For a Place in History: Explaining Greece's Revolutionary Organization 17 November

George Kassimeris

Abstract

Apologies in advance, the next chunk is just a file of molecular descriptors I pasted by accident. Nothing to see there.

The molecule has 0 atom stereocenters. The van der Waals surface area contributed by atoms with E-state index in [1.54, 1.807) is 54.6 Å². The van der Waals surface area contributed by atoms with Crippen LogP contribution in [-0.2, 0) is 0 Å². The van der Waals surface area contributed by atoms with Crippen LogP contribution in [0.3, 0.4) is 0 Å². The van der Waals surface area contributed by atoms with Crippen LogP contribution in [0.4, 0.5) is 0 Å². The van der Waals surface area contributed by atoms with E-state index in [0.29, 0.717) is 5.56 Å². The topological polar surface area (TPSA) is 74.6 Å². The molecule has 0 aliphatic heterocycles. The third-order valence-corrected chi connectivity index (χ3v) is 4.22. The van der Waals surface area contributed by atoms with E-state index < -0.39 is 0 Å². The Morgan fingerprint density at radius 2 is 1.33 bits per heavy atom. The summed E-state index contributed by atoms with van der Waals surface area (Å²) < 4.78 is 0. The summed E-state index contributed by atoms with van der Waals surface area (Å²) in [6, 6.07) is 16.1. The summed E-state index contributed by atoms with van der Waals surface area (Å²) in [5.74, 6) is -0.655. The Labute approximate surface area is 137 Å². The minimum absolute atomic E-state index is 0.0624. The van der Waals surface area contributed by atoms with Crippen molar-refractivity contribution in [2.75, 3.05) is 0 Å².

The Revolutionary Organization 17 November (17N) conducted terrorist attacks in Greece for twenty-seven years (1975-2002), making it the most durable of the militant Leftist revolutionary groups that emerged from the European radical milieu of the 1970s. 17N went to great lengths in its communiqués - and eventually in trial testimony - to position itself as the only authentic, progressive political force in post-Junta Greece. In spite of the absence of any demonstrable mass political constituency, 17N's leaders convinced themselves that they represented the vanguard of political change in the country. But 17N was never an authentic revolutionary group. Instead, it was a clandestine band of disillusioned armed militants with a flair for revolutionary rhetoric and symbolism for whom terrorism had become a way of life: a career. Its members lived in a closed, self-referential world where terrorism became a way of life from which it was impossible to walk away or to confront reality. Feeling themselves to be a genuine instrument of history, 17N leaders believed that it did not matter that there could never be a military victory as long as 17N, 'intervened' and 'resisted.' For their operational leader, Dimitris Koufodinas, and many of his comrades what was important was the act of 'resistance' itself and the notion that blood and death, even one's own, would carry the mission forward, ultimately securing 17N a place in history.

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